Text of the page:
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When to Say No to Massage

Although a massage can relax sore muscles and make you feel better, there are times when you should pass

By Judith Schoolman











  • Arteriosclerosis(hardening of the arteries) - Avoid in advanced stages to avoid dislodging clots or thrombi.
  • Autoimmune (Lupus, rheumatoid arthritis, scleroderma) - Avoid during inflammatory stages or acute flare ups, when the skin can be painful to the touch.
  • Circulatory problems - Avoid any kind of body-warming massage, which could cause blood pressure to fall.
  • Deep-vein thrombosis – Avoid; massage increases the risk of a clot being released and traveling to the lungs.
  • Diabetes – Avoid if you have loss of sensation (diabetic neuropathy); avoid area of recent insulin injection because massage may accelerate insulin uptake.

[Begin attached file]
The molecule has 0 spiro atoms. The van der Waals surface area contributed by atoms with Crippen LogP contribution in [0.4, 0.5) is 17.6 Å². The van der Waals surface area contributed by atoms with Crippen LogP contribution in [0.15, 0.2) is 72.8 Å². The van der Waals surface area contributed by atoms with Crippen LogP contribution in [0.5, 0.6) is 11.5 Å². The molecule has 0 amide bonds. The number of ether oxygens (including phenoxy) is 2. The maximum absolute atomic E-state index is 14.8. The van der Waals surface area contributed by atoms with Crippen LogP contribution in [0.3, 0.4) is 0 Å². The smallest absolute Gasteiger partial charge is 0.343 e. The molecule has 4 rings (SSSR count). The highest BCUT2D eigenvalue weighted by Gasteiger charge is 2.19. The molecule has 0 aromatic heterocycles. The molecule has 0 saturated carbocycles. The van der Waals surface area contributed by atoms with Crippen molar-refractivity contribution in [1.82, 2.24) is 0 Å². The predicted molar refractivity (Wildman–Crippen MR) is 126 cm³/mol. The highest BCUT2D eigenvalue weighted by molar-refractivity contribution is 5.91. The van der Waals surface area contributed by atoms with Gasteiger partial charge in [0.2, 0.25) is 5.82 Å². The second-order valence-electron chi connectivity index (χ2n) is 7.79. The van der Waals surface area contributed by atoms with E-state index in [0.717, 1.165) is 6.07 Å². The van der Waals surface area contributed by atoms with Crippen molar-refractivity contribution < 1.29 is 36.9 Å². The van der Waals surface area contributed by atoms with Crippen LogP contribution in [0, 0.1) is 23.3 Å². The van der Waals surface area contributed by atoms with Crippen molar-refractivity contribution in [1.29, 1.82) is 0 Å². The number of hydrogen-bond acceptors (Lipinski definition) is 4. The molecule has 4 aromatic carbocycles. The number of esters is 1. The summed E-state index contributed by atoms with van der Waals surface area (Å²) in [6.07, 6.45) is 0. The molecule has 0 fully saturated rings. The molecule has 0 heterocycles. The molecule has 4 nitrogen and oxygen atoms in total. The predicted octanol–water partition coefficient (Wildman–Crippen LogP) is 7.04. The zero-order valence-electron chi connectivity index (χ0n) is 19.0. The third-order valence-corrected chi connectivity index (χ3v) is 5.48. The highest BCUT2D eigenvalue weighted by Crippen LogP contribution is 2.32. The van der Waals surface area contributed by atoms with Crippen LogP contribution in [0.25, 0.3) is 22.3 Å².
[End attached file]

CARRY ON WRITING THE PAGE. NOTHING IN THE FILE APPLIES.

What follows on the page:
• Herpes - Avoid infected area because blister fluid could spread virus to the massage therapist.
  • HIV-AIDS – OK for patient, but massage therapist should wear gloves if there are skin lesions and avoid these areas.
  • Low platelet count – only very gentle massage to avoid bruising or hematoma.
  • Osteoporosis - Check with your doctor; if osteoporosis is moderate or severe, massage can cause bones to break.
  • Varicose veins – Avoid affected veins because they can be painful and the protruding area of the vein should not be manipulated





Judith Schoolman is a freelance journalist and adjunct professor of journalism at New York University and City University of New York.

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